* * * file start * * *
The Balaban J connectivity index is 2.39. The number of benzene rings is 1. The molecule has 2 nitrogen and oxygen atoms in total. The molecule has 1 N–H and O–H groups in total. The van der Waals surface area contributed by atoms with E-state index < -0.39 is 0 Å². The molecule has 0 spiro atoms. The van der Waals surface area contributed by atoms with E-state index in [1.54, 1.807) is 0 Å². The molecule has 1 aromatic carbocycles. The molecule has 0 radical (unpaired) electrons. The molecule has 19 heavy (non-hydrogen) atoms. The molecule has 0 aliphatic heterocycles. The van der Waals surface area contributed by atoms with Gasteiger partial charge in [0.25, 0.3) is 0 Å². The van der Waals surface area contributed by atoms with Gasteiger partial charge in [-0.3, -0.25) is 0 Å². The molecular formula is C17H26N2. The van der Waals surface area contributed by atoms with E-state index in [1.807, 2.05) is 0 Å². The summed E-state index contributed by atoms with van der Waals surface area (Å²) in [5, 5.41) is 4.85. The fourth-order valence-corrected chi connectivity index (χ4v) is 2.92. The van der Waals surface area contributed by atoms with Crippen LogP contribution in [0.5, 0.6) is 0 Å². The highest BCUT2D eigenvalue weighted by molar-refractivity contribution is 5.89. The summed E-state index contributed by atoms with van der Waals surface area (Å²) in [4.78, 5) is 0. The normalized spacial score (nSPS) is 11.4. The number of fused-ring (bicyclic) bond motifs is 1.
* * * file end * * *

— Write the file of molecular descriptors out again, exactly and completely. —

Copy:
The Balaban J connectivity index is 2.39. The number of benzene rings is 1. The molecule has 2 nitrogen and oxygen atoms in total. The molecule has 1 N–H and O–H groups in total. The van der Waals surface area contributed by atoms with E-state index < -0.39 is 0 Å². The molecule has 0 spiro atoms. The van der Waals surface area contributed by atoms with E-state index in [1.54, 1.807) is 0 Å². The molecule has 1 aromatic carbocycles. The molecule has 0 radical (unpaired) electrons. The molecule has 19 heavy (non-hydrogen) atoms. The molecule has 0 aliphatic heterocycles. The van der Waals surface area contributed by atoms with Gasteiger partial charge in [0.25, 0.3) is 0 Å². The van der Waals surface area contributed by atoms with Gasteiger partial charge in [-0.3, -0.25) is 0 Å². The molecular formula is C17H26N2. The van der Waals surface area contributed by atoms with E-state index in [1.807, 2.05) is 0 Å². The summed E-state index contributed by atoms with van der Waals surface area (Å²) in [5, 5.41) is 4.85. The fourth-order valence-corrected chi connectivity index (χ4v) is 2.92. The van der Waals surface area contributed by atoms with Crippen LogP contribution in [0.5, 0.6) is 0 Å². The highest BCUT2D eigenvalue weighted by molar-refractivity contribution is 5.89. The summed E-state index contributed by atoms with van der Waals surface area (Å²) in [4.78, 5) is 0. The normalized spacial score (nSPS) is 11.4. The number of fused-ring (bicyclic) bond motifs is 1.